Vostok Amphibian - Mainspring broken?
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  1. #1
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    Vostok Amphibian - Mainspring broken?

    Hi Everyone,

    Like some of you on here I am having problems with my Amphibian (purchased 2 years ago), I was hoping you could help me figure out the cause:

    1. When manually winding, I noticed that after +/- 20 turns of the crown that it feels as if the main spring releases all of its tension inside the barrel (there is a tiny "BZZzzzzt" sound and a physical vibration/sensation similar to that of a spring releasing it's force all at once).

    2. If I wind it to just before the point mentioned in 1. above, and let the watch sit face-down, it will not run for more than a few hours.

    3. If I wear the watch overnight, the movement will sometimes stop. But not always. However, if I wear it for the whole day, it will keep running.


    Does anyone have any ideas?

    Thanks,
    Hector
    -----

    Watches are like whisky. 1 is good.. 2 is too many.... 3 are not enough........

  2. #2
    Member UnknownSekonda's Avatar
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    Vostok Amphibian - Mainspring broken?

    Hello Hector

    1. Sounds like the click spring that holds mainspring barrel in place order to prevent releasing any tension. Itís likely the click spring is a fault that not doing a job properly.l , either itís loose or got sticky by old lubrications.


    2. If face down and itís stopping, sounds like the lubrications is dried out and longer do a job because the friction is high or the gears wheel is jammed by wear tear or debris is caught between gears teeth.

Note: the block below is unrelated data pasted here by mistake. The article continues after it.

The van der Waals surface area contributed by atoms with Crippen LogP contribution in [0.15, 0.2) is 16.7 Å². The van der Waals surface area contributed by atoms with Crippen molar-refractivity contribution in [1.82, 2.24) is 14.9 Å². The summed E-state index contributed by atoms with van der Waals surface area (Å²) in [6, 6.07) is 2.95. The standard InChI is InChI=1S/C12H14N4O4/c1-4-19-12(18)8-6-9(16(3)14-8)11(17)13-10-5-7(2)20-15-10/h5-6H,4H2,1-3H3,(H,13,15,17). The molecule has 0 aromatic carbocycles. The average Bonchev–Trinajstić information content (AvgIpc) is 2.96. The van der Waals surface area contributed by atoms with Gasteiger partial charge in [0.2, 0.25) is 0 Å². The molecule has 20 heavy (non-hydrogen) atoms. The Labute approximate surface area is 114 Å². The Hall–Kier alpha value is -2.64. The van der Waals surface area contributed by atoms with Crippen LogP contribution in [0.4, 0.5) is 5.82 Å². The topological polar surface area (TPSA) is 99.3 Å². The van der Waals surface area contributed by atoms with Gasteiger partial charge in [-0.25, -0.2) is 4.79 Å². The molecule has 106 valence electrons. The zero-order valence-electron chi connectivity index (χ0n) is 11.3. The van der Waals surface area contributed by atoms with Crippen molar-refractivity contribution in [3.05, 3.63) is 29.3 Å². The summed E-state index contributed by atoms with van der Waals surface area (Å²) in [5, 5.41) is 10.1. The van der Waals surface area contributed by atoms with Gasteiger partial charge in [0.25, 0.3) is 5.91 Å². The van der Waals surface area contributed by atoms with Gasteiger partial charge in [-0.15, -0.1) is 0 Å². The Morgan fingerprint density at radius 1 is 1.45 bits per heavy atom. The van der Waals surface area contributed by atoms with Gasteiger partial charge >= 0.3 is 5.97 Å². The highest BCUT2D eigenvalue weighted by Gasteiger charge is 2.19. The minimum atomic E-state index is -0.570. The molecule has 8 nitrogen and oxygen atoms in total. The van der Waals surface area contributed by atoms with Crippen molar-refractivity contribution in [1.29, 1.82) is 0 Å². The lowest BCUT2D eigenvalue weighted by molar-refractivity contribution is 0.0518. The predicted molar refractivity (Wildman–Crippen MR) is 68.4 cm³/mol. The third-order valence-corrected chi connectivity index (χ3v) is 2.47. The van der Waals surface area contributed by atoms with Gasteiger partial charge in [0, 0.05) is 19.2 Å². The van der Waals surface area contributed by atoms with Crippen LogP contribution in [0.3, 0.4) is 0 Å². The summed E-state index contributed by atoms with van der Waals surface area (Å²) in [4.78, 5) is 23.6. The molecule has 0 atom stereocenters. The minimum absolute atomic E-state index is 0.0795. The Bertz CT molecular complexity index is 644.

3. Itís probably to do end shakes that keeps the watch going when you wearing it because of gravity


    Your only best solution is to get it service it. I can service your watch which I done this same movement many times before


    I have watch service on eBay, let me know if you are interested

    Regard

    Mat


    Sent from my iPhone using Tapatalk
    Last edited by UnknownSekonda; June 10th, 2019 at 09:53.
    Jake_P and FBPB like this.
    My advice- buy a watch that pleases you. Don't let anyone judge or tell you what to wear. Good cheap and expensive watches are no different between them. Both still can tell the time.

  3. #3
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    Re: Vostok Amphibian - Mainspring broken?

    Hi UnknownSekonda,

    Thank you for your detailed reply. Can you PM me with a quote for the service?

    Thanks,
    Hector
    -----

    Watches are like whisky. 1 is good.. 2 is too many.... 3 are not enough........

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  5. #4
    Member UnknownSekonda's Avatar